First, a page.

Land Revitalization Winter '07 Newsletter – From Contaminated Coke Works To Volcano Island
On October 31, West Virginia Governor Joe Manchin III., along with officials from Omni Associates and Exxon Corporation announced plans to redevelop the former Fairmont Coke Works Superfund Site in Marion Co. The site, which is undergoing cleanup through the use of an innovative Project XL agreement, will be redeveloped into Volcano Island, an $87 million water park and family resort. The resort is expected to attract thousands of tourists, create 500 jobs, and revitalize an ailing economy which has yet to recover from lost local industries.
Volcano Island, which is scheduled to open in 2008, will include a 50,000-square-foot indoor water park, a five-acre outdoor park, and a 30,000 square-foot conference center, the largest in the state.
The tropical theme water park will feature numerous attractions including a water coaster, a surfing attraction, a family raft ride, and a lazy river. It will also offer an interactive play center with small slides and a tipping bucket as well as two hot tubs; one for families, and one indoor/outdoor hot tub for adults.
In addition, a 300-unit, family-oriented suite hotel will be built overlooking the Monongahela River. A 60-slip marina, an RV park and water taxi service are also planned.
Volcano Island is just off of an interstate highway, and is expected to draw conventions and families from around the country. Washington D.C., Baltimore, Pittsburgh and most of West Virginia are within a three-hour drive from Fairmont. The project will be managed by American Resort Management LLC, of Erie, Pennsylvania.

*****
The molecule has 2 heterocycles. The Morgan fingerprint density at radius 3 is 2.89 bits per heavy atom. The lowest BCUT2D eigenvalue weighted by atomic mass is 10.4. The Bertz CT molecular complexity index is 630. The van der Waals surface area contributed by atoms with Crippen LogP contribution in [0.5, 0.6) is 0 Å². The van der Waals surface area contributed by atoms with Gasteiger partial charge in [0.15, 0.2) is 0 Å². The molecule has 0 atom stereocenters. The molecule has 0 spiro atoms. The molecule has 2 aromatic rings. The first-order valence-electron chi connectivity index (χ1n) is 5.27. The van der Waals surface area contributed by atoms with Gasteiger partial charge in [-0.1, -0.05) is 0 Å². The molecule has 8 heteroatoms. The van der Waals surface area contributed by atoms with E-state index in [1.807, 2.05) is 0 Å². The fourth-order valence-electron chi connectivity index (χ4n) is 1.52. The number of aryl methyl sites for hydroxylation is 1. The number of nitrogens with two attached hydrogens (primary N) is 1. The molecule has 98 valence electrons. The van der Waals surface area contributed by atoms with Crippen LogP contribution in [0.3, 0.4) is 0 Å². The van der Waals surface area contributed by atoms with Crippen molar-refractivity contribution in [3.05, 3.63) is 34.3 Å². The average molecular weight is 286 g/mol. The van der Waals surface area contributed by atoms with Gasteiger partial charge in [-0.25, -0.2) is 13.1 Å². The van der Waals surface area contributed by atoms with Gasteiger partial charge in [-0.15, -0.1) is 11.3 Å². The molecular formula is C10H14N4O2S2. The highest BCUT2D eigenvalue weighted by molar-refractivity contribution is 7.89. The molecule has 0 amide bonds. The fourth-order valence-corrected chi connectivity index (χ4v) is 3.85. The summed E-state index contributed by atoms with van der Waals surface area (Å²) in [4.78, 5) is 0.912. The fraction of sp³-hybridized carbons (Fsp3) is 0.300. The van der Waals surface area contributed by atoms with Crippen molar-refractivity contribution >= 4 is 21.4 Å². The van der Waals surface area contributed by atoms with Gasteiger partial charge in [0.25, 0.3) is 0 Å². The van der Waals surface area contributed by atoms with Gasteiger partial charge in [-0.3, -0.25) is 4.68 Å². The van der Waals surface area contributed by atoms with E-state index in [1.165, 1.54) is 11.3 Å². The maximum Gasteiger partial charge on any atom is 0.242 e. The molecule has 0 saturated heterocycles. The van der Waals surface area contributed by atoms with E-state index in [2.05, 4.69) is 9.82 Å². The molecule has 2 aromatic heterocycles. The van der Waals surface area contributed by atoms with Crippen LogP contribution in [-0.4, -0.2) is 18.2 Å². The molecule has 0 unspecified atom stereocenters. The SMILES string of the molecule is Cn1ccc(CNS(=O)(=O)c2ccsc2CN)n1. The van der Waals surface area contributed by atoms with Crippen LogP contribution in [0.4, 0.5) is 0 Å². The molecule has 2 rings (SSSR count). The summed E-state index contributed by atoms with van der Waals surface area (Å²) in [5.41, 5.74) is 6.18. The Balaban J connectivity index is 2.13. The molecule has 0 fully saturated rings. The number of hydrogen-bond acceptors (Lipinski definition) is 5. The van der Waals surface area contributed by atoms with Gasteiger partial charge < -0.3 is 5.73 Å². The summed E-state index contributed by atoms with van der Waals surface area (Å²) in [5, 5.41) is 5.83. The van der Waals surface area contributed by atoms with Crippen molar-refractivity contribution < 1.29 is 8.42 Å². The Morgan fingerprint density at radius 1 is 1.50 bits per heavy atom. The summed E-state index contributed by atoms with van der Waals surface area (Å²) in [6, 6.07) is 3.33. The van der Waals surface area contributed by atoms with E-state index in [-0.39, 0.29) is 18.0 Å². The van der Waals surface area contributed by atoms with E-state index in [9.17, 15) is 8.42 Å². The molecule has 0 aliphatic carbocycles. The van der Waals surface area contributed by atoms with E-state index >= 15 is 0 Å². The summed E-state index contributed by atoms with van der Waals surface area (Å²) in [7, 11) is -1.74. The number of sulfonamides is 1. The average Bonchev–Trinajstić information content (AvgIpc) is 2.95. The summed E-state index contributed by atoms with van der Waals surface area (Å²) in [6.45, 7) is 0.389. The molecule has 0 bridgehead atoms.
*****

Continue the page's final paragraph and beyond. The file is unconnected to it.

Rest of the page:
The resort is being built on a site, that at different times over the last century housed the now defunct Fairmont Coke Works, Standard Oil Co.'s domestic coke plant and a Sharon steel coke plant, used for manufacturing, refining, treating and disposing of coke and coke byproduct wastes.
Sharon Steel closed the plant in 1979 and filed for bankruptcy. In 1996, EPA added the site to the Superfund National Priorities List for cleanup. EPA and the West Virginia Department of Environmental Protection are working closely with Exxon Mobil Corporation (successor to Standard Oil) to clean up the site.
In May of 1999 EPA, WVDEP, Exxon and the Fairmont Community Liaison Panel entered into an innovative agreement under EPA's Project XL that streamlined the traditional superfund process in order to enhance prospects for revitalization. As the agreement was being negotiated, Exxon cleared the site by having the large smoke stacks, coke ovens, process buildings and other structures demolished.
Exxon is in the process of excavating the landfills on the site and processing the coke and coke byproduct waste into fuel that is being used by a nearby power plant. While removing and reusing landfill wastes is more expensive at the outset, the process produces superior results to capping the waste and leaving it on site. Key benefits to the recycling program include;
- Eliminating the need to maintain a cap.
- Allowing more property to be available for unrestricted use.
- Reducing the risk of groundwater pollution.
- Removing wastes from property was compatible with the community=s desired future redevelopment.
Volcano Island Resort is just the first phase of an ambitious master plan for the 107-acre property. The resort and convention center described above will be constructed on a 28-acre parcel currently ready for reuse.
Though the demolition of the on-site structures and excavation of most of the land filled wastes have been accomplished, a good deal of cleanup work is still needed before developers can roll out subsequent phases in the master plan.